As expected, hiking in the sand dunes takes lots and lots of energy. Every time you take a step forward, you keep sliding backwards in the sandy slopes of the dunes. Also, your legs get stuck deep in the loose sand. And this process makes it difficult moving forward. Going through several ups and downs and crossing contours of several sand dunes, we reached the base of Fossil Rocks early morning. Sitting there, simply looking at a mesmerizing sunrise while sipping tea with my good old friend, was one of the best feelings ever. The cool desert breeze was very soothing after the hike for almost an hour. The early morning sight of endless sand dunes left us in total amazement.

Early morning in the fossil rocks, we saw a few jackals equally amazed as we were. Several cave-like patterns and hideouts in those fossil rocks seemed like serving as a shelter for these jackals and a few other species residing in this area. I guess for them, seeing humans so early in that remote corner of the desert was a surprise of a sort. We were probably uninvited guests at their homes. We also saw several camels in the desert far away from us. Although we did not see any humans around them, not sure if they were wild or some domesticated herd from nearby villages.

Interestingly, we also came across some footprint markings during our hike in the sand dunes, which we initially could not figure out of whom. Later, we saw a few reptiles walking swiftly on the same and leaving behind those footprints. I tried to go a bit closer to one of them to take a picture, and suddenly it dived in the sand and disappeared – just like that!!

It was a completely different world out here and yet living in such harmony. Post our tea break, we started hiking up the fossil rock. Now that sun was above the horizon; we could feel the heat. Just a few minutes in the sunny morning, and the pleasant weather became scorching and unbearable. We hiked for another hour to reach a vantage point from which we could see the 'Sea of Sand Dunes' up to the horizon.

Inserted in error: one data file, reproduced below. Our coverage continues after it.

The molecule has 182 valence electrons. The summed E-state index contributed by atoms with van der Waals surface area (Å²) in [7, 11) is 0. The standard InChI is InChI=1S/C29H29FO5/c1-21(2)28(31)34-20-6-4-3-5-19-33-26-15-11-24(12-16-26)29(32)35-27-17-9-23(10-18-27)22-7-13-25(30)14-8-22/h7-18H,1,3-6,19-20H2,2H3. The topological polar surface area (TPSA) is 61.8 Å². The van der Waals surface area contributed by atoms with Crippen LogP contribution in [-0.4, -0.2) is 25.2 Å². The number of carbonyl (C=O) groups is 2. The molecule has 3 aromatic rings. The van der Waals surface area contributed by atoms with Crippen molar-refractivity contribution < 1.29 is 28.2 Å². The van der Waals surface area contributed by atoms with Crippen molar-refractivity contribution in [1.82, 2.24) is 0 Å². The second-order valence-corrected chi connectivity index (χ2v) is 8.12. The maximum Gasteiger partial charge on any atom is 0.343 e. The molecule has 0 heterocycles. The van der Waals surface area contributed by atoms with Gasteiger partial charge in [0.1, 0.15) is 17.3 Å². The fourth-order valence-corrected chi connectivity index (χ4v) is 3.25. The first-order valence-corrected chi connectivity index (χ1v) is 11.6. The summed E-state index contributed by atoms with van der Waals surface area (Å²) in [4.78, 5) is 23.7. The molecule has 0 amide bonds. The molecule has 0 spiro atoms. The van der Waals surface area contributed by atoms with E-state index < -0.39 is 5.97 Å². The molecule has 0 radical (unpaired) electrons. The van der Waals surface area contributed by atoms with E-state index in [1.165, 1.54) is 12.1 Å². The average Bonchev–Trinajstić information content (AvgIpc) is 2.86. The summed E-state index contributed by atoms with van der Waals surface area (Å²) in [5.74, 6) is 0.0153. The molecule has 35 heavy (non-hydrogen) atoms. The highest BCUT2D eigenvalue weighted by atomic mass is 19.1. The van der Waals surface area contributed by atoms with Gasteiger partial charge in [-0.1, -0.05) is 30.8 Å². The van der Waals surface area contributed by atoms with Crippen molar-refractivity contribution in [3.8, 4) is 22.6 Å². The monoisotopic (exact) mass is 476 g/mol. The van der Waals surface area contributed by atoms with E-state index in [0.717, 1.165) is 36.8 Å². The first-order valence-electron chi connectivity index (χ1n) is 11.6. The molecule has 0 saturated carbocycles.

We sat there for some time, absorbing the beauty of nature and that unbelievable sight our eyes witnessed at that moment. For that brief period, I even forgot how hot and unbearable it was getting. I was indeed lost in that rugged wilderness of Maleha Desert… I became that wilderness – unmoving, calm, vast and yet so peaceful. It was a Zen moment for me!

After some time, we decide to start our return journey. It had become even more challenging to walk in the sand dunes in the morning heat – now, even the sand was getting hot. There was not a single tree or some other object for resting in the shade for a few moments in the entire wilderness. By now, the water in our bottles was hotter than the tea we had had at sunrise. Without taking any break anywhere on the route, we reached our car back around 10:00 am. We needed a good break of another 30 mins in the shadow of a small tree to cool off and get going again.

They say that every landscape has its own story - A story waiting to unfold. And now, we were headed back with a lifetime of memorable stories from the "Sea of Sand Dunes" at the Maleha Desert.

I feel blessed that I have had the opportunity to explore several places and experience so many things in this lifetime.

The list of places to visit, however, is endless!!

Author
Prashant Gawai